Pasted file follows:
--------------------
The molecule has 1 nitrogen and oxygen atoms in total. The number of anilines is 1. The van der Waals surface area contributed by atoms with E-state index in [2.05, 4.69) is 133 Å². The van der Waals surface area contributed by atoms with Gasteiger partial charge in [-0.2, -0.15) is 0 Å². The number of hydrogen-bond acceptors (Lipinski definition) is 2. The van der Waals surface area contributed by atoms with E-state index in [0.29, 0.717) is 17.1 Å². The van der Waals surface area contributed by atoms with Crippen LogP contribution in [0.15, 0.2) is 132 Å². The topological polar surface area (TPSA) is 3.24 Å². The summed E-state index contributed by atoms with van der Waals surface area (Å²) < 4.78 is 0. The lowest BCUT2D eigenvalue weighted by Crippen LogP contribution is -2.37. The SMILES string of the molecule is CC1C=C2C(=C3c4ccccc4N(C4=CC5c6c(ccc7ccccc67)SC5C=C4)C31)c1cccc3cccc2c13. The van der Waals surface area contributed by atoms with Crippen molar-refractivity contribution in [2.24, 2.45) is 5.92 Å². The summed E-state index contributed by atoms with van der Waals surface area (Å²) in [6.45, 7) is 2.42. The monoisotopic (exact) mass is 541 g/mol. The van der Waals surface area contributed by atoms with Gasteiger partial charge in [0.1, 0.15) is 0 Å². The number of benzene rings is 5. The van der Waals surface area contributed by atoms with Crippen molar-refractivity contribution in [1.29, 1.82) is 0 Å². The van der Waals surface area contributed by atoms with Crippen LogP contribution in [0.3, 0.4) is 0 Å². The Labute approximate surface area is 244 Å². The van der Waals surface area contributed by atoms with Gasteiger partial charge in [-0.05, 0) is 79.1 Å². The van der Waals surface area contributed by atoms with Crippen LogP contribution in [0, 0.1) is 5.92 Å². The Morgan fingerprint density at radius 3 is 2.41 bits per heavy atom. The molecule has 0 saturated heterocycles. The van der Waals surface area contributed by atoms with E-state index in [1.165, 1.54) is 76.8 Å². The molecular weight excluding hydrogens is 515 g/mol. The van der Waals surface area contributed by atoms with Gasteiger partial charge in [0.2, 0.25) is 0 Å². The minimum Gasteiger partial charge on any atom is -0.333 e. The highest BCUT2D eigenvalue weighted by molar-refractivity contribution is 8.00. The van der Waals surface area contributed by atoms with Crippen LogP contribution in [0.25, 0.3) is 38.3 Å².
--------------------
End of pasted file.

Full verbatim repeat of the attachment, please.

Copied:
The molecule has 1 nitrogen and oxygen atoms in total. The number of anilines is 1. The van der Waals surface area contributed by atoms with E-state index in [2.05, 4.69) is 133 Å². The van der Waals surface area contributed by atoms with Gasteiger partial charge in [-0.2, -0.15) is 0 Å². The number of hydrogen-bond acceptors (Lipinski definition) is 2. The van der Waals surface area contributed by atoms with E-state index in [0.29, 0.717) is 17.1 Å². The van der Waals surface area contributed by atoms with Crippen LogP contribution in [0.15, 0.2) is 132 Å². The topological polar surface area (TPSA) is 3.24 Å². The summed E-state index contributed by atoms with van der Waals surface area (Å²) < 4.78 is 0. The lowest BCUT2D eigenvalue weighted by Crippen LogP contribution is -2.37. The SMILES string of the molecule is CC1C=C2C(=C3c4ccccc4N(C4=CC5c6c(ccc7ccccc67)SC5C=C4)C31)c1cccc3cccc2c13. The van der Waals surface area contributed by atoms with Crippen molar-refractivity contribution in [2.24, 2.45) is 5.92 Å². The summed E-state index contributed by atoms with van der Waals surface area (Å²) in [6.45, 7) is 2.42. The monoisotopic (exact) mass is 541 g/mol. The van der Waals surface area contributed by atoms with Gasteiger partial charge in [0.1, 0.15) is 0 Å². The number of benzene rings is 5. The van der Waals surface area contributed by atoms with Crippen molar-refractivity contribution in [1.29, 1.82) is 0 Å². The van der Waals surface area contributed by atoms with Crippen LogP contribution in [0.3, 0.4) is 0 Å². The Labute approximate surface area is 244 Å². The van der Waals surface area contributed by atoms with Gasteiger partial charge in [-0.05, 0) is 79.1 Å². The van der Waals surface area contributed by atoms with Crippen LogP contribution in [0, 0.1) is 5.92 Å². The Morgan fingerprint density at radius 3 is 2.41 bits per heavy atom. The molecule has 0 saturated heterocycles. The van der Waals surface area contributed by atoms with E-state index in [1.165, 1.54) is 76.8 Å². The molecular weight excluding hydrogens is 515 g/mol. The van der Waals surface area contributed by atoms with Gasteiger partial charge in [0.2, 0.25) is 0 Å². The minimum Gasteiger partial charge on any atom is -0.333 e. The highest BCUT2D eigenvalue weighted by molar-refractivity contribution is 8.00. The van der Waals surface area contributed by atoms with Crippen LogP contribution in [0.25, 0.3) is 38.3 Å².